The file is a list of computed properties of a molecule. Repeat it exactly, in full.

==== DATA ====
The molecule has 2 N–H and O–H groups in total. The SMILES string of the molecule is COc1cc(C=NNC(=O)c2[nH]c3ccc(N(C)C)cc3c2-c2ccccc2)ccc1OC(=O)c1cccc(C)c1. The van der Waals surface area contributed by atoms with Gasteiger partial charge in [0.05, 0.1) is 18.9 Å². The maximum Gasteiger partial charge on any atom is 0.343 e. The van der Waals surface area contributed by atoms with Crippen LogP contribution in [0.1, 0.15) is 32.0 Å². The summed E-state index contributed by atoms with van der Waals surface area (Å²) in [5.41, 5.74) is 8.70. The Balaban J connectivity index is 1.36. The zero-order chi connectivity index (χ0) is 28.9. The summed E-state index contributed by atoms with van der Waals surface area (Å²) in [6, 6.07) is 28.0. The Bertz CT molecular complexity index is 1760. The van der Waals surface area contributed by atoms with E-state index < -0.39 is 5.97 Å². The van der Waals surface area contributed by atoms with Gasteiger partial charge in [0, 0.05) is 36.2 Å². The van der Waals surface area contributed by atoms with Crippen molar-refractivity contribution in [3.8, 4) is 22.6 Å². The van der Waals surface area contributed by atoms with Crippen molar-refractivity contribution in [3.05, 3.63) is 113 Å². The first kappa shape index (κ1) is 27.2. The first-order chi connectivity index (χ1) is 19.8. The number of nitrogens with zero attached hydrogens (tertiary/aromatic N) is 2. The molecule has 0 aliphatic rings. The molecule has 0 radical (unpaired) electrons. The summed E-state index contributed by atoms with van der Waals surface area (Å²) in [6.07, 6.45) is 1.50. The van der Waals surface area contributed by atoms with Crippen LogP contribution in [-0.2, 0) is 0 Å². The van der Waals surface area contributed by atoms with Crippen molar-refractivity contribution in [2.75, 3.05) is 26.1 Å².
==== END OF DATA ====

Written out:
The molecule has 2 N–H and O–H groups in total. The SMILES string of the molecule is COc1cc(C=NNC(=O)c2[nH]c3ccc(N(C)C)cc3c2-c2ccccc2)ccc1OC(=O)c1cccc(C)c1. The van der Waals surface area contributed by atoms with Gasteiger partial charge in [0.05, 0.1) is 18.9 Å². The maximum Gasteiger partial charge on any atom is 0.343 e. The van der Waals surface area contributed by atoms with Crippen LogP contribution in [0.1, 0.15) is 32.0 Å². The summed E-state index contributed by atoms with van der Waals surface area (Å²) in [5.41, 5.74) is 8.70. The Balaban J connectivity index is 1.36. The zero-order chi connectivity index (χ0) is 28.9. The summed E-state index contributed by atoms with van der Waals surface area (Å²) in [6, 6.07) is 28.0. The Bertz CT molecular complexity index is 1760. The van der Waals surface area contributed by atoms with E-state index < -0.39 is 5.97 Å². The van der Waals surface area contributed by atoms with Gasteiger partial charge in [0, 0.05) is 36.2 Å². The van der Waals surface area contributed by atoms with Crippen molar-refractivity contribution in [3.8, 4) is 22.6 Å². The van der Waals surface area contributed by atoms with Crippen molar-refractivity contribution in [3.05, 3.63) is 113 Å². The first kappa shape index (κ1) is 27.2. The first-order chi connectivity index (χ1) is 19.8. The number of nitrogens with zero attached hydrogens (tertiary/aromatic N) is 2. The molecule has 0 aliphatic rings. The molecule has 0 radical (unpaired) electrons. The summed E-state index contributed by atoms with van der Waals surface area (Å²) in [6.07, 6.45) is 1.50. The van der Waals surface area contributed by atoms with Crippen LogP contribution in [-0.2, 0) is 0 Å². The van der Waals surface area contributed by atoms with Crippen molar-refractivity contribution in [2.75, 3.05) is 26.1 Å².